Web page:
One of my students and I spent the first many months trying to find our groove. At first, she would lie down on the ground multiple times each lesson and it would take 5+ mins each time to convince her to continue dancing. She would primarily dance by herself and refused to listen to new songs. Her favorite phrase and one of the only phrases she said to me was “no way”. Fast forward about a year and a half, and now she asks for me during the week, greets me at the door and asks how I am doing, requests specific songs and dances for the majority of the lesson, dances with me and by herself, mirrors my movements, and will tolerate new music from time to time. So much progress!

In this meta-analysis, the researchers looked at seven eligible studies that compared dance to other forms of exercise as an intervention for kids with autism spectrum disorder. They compared the effect on negative symptoms associated with ASD, social interaction, and empathy. Dance as a treatment modality had a strong positive effect on both the overall negative symptoms and social interaction, above any other form of physical exercise studied (but no effect on empathy).

This study found that after six months of dance classes, autistic kids between 8-15 years old with varying levels of support needs had positive improvements in social cognition and communication including “psychosocial adjustments (communication and social aspects), imitation, emotional and visual response, verbal and non-verbal communication”.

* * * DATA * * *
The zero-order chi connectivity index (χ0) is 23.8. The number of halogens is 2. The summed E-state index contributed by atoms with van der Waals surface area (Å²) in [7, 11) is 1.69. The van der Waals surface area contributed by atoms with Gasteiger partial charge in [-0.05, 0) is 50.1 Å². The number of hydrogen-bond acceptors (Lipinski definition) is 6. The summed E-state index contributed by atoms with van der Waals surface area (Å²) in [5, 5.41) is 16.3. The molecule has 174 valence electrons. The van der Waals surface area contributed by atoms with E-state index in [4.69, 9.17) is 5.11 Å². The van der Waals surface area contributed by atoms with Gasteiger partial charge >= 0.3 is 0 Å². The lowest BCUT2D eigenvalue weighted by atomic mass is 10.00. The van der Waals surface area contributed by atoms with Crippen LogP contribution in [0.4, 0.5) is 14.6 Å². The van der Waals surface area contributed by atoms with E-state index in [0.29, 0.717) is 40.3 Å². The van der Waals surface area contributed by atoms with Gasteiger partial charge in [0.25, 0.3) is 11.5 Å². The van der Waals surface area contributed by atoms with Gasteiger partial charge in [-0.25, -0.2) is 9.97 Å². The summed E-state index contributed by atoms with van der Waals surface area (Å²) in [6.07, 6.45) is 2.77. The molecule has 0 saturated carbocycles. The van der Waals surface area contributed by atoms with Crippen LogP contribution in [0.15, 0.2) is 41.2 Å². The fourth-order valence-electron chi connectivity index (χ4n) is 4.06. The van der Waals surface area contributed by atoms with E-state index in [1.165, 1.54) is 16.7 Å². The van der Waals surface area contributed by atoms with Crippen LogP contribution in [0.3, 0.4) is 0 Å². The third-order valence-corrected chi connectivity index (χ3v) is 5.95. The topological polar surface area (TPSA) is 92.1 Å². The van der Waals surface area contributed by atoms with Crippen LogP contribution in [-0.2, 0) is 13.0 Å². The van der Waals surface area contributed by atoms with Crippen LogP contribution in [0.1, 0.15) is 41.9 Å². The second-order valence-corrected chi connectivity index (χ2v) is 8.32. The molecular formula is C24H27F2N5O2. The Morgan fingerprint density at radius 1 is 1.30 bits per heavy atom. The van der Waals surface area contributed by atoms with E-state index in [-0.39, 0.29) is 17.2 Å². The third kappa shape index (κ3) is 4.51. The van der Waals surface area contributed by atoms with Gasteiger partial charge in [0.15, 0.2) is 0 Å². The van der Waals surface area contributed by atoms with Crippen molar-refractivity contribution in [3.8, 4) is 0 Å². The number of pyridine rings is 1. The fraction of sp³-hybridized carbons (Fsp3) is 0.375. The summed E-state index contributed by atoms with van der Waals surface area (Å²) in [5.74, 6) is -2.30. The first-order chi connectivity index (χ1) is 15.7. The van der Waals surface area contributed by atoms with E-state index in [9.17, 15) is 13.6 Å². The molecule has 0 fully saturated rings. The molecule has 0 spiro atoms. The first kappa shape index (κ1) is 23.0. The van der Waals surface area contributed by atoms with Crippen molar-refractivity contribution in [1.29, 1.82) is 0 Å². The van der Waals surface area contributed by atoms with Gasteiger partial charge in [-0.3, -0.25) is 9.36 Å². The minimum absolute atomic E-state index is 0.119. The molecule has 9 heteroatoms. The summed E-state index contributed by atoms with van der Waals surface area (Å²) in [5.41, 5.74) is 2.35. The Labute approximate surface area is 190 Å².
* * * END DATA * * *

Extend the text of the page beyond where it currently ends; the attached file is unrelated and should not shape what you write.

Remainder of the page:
How to:

If you have a child with disabilities and want to try dancing with them, put on their favorite music and start to dance. Invite them to join you, but don't push or pressure them. Let them join in when they are ready (it may not be the first few times you try). If you would like to structure it more and try different games, check out this blog post with a few ideas or this post with more ideas that also help develop social skills through creative movement.

Let's get to it!

It is my dream that as awareness of the benefits of dance grows, people harness the power of dance to support their well-being. Families could have dance parties where they synchronize their movements, express themselves freely, and let loose. Individuals could use dance as an intervention for a bad day or in order to help them process trauma. Schools could start to teach dance as part of their gym programming, and use other forms of synchronous movement rather than primarily competitive sports. Dance could be utilized in cultural and social centers as a way to promote healthy aging. We could learn to accept and appreciate our bodies more fully by dancing. Dancing could be a part of marriage counseling, treatment centers, therapeutic interventions, and more. I challenge you to find a way to engage with dance and synchronized movement in your life and see what it can offer you.


DeSteno David and Valdesolo Piercarlo, Synchrony and the Social Tuning of Compassion